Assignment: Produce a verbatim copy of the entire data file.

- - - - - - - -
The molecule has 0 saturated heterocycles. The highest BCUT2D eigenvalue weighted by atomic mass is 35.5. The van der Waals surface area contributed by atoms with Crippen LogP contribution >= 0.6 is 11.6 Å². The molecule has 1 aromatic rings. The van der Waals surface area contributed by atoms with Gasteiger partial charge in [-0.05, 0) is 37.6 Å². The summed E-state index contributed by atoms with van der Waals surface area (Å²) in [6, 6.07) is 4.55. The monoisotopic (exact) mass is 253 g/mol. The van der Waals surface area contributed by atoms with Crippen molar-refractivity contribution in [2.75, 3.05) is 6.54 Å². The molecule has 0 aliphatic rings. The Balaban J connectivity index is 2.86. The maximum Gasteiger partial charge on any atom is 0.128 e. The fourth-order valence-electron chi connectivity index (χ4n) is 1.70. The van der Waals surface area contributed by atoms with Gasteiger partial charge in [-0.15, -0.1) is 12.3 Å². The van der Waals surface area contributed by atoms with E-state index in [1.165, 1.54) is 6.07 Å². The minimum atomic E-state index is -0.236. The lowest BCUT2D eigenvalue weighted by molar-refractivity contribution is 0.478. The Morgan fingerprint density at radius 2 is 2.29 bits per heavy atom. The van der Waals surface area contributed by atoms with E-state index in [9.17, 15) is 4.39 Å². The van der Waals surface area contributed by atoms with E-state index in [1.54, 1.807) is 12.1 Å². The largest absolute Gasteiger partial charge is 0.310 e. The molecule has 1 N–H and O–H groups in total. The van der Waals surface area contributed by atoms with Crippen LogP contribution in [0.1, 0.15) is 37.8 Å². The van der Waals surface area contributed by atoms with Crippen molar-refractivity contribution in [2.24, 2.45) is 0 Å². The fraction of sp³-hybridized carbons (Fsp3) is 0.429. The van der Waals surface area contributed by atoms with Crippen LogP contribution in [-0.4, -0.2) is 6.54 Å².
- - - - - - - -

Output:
The molecule has 0 saturated heterocycles. The highest BCUT2D eigenvalue weighted by atomic mass is 35.5. The van der Waals surface area contributed by atoms with Crippen LogP contribution >= 0.6 is 11.6 Å². The molecule has 1 aromatic rings. The van der Waals surface area contributed by atoms with Gasteiger partial charge in [-0.05, 0) is 37.6 Å². The summed E-state index contributed by atoms with van der Waals surface area (Å²) in [6, 6.07) is 4.55. The monoisotopic (exact) mass is 253 g/mol. The van der Waals surface area contributed by atoms with Crippen molar-refractivity contribution in [2.75, 3.05) is 6.54 Å². The molecule has 0 aliphatic rings. The Balaban J connectivity index is 2.86. The maximum Gasteiger partial charge on any atom is 0.128 e. The fourth-order valence-electron chi connectivity index (χ4n) is 1.70. The van der Waals surface area contributed by atoms with Gasteiger partial charge in [-0.15, -0.1) is 12.3 Å². The van der Waals surface area contributed by atoms with E-state index in [1.165, 1.54) is 6.07 Å². The minimum atomic E-state index is -0.236. The lowest BCUT2D eigenvalue weighted by molar-refractivity contribution is 0.478. The Morgan fingerprint density at radius 2 is 2.29 bits per heavy atom. The van der Waals surface area contributed by atoms with E-state index in [9.17, 15) is 4.39 Å². The van der Waals surface area contributed by atoms with E-state index in [1.54, 1.807) is 12.1 Å². The largest absolute Gasteiger partial charge is 0.310 e. The molecule has 1 N–H and O–H groups in total. The van der Waals surface area contributed by atoms with Crippen LogP contribution in [0.1, 0.15) is 37.8 Å². The van der Waals surface area contributed by atoms with Crippen molar-refractivity contribution in [2.24, 2.45) is 0 Å². The fraction of sp³-hybridized carbons (Fsp3) is 0.429. The van der Waals surface area contributed by atoms with Crippen LogP contribution in [-0.4, -0.2) is 6.54 Å².